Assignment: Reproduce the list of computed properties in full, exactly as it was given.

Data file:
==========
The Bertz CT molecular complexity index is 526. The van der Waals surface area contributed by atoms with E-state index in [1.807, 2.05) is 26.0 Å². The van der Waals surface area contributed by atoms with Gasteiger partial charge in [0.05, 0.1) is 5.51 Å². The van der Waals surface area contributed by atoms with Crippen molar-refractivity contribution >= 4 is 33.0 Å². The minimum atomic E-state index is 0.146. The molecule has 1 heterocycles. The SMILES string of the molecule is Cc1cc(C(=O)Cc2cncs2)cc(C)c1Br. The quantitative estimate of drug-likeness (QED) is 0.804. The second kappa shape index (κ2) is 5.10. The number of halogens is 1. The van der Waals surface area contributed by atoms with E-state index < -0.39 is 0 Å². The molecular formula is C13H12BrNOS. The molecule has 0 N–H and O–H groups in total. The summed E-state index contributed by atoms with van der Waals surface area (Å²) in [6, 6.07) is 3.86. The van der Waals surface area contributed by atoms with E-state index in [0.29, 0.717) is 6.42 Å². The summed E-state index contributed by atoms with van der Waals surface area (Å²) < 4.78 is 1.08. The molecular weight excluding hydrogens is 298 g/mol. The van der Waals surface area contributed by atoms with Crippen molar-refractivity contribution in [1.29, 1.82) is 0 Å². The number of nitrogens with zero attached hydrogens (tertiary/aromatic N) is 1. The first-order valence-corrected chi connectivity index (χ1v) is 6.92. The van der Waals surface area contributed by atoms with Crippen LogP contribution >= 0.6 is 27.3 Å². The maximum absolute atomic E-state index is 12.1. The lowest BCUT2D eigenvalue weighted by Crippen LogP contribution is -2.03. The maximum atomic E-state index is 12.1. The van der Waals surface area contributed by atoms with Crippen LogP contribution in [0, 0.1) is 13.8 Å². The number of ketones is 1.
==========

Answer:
The Bertz CT molecular complexity index is 526. The van der Waals surface area contributed by atoms with E-state index in [1.807, 2.05) is 26.0 Å². The van der Waals surface area contributed by atoms with Gasteiger partial charge in [0.05, 0.1) is 5.51 Å². The van der Waals surface area contributed by atoms with Crippen molar-refractivity contribution >= 4 is 33.0 Å². The minimum atomic E-state index is 0.146. The molecule has 1 heterocycles. The SMILES string of the molecule is Cc1cc(C(=O)Cc2cncs2)cc(C)c1Br. The quantitative estimate of drug-likeness (QED) is 0.804. The second kappa shape index (κ2) is 5.10. The number of halogens is 1. The van der Waals surface area contributed by atoms with E-state index < -0.39 is 0 Å². The molecular formula is C13H12BrNOS. The molecule has 0 N–H and O–H groups in total. The summed E-state index contributed by atoms with van der Waals surface area (Å²) in [6, 6.07) is 3.86. The van der Waals surface area contributed by atoms with E-state index in [0.29, 0.717) is 6.42 Å². The summed E-state index contributed by atoms with van der Waals surface area (Å²) < 4.78 is 1.08. The molecular weight excluding hydrogens is 298 g/mol. The van der Waals surface area contributed by atoms with Crippen molar-refractivity contribution in [1.29, 1.82) is 0 Å². The number of nitrogens with zero attached hydrogens (tertiary/aromatic N) is 1. The first-order valence-corrected chi connectivity index (χ1v) is 6.92. The van der Waals surface area contributed by atoms with Crippen LogP contribution >= 0.6 is 27.3 Å². The maximum absolute atomic E-state index is 12.1. The lowest BCUT2D eigenvalue weighted by Crippen LogP contribution is -2.03. The maximum atomic E-state index is 12.1. The van der Waals surface area contributed by atoms with Crippen LogP contribution in [0, 0.1) is 13.8 Å². The number of ketones is 1.